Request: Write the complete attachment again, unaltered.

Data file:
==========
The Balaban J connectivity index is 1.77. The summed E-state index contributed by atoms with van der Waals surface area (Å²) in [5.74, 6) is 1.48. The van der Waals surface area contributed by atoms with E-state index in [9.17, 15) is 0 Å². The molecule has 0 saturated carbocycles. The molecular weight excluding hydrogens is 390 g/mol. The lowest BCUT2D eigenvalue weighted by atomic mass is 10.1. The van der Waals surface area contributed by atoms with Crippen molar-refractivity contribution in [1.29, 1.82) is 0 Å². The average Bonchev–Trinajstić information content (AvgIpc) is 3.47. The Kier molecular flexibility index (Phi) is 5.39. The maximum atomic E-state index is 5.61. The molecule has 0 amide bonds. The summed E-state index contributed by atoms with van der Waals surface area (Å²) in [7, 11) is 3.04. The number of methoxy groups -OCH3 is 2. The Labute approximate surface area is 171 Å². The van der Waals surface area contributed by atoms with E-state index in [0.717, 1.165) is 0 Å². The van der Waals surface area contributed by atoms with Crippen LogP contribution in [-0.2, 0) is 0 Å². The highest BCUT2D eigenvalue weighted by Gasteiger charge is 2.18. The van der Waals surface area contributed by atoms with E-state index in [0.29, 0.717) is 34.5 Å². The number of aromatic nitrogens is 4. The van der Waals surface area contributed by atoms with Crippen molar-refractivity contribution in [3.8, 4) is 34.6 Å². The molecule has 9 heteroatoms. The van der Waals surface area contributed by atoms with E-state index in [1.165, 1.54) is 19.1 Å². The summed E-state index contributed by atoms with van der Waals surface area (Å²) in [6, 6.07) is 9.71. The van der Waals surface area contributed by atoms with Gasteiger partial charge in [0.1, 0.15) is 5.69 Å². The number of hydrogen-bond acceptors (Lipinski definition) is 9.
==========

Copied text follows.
The Balaban J connectivity index is 1.77. The summed E-state index contributed by atoms with van der Waals surface area (Å²) in [5.74, 6) is 1.48. The van der Waals surface area contributed by atoms with E-state index in [9.17, 15) is 0 Å². The molecule has 0 saturated carbocycles. The molecular weight excluding hydrogens is 390 g/mol. The lowest BCUT2D eigenvalue weighted by atomic mass is 10.1. The van der Waals surface area contributed by atoms with Crippen molar-refractivity contribution in [1.29, 1.82) is 0 Å². The average Bonchev–Trinajstić information content (AvgIpc) is 3.47. The Kier molecular flexibility index (Phi) is 5.39. The maximum atomic E-state index is 5.61. The molecule has 0 amide bonds. The summed E-state index contributed by atoms with van der Waals surface area (Å²) in [7, 11) is 3.04. The number of methoxy groups -OCH3 is 2. The Labute approximate surface area is 171 Å². The van der Waals surface area contributed by atoms with E-state index in [0.717, 1.165) is 0 Å². The van der Waals surface area contributed by atoms with Crippen LogP contribution in [-0.2, 0) is 0 Å². The highest BCUT2D eigenvalue weighted by Gasteiger charge is 2.18. The van der Waals surface area contributed by atoms with E-state index in [0.29, 0.717) is 34.5 Å². The number of aromatic nitrogens is 4. The van der Waals surface area contributed by atoms with Crippen molar-refractivity contribution in [3.8, 4) is 34.6 Å². The molecule has 9 heteroatoms. The van der Waals surface area contributed by atoms with E-state index in [1.165, 1.54) is 19.1 Å². The summed E-state index contributed by atoms with van der Waals surface area (Å²) in [6, 6.07) is 9.71. The van der Waals surface area contributed by atoms with Gasteiger partial charge in [0.1, 0.15) is 5.69 Å². The number of hydrogen-bond acceptors (Lipinski definition) is 9.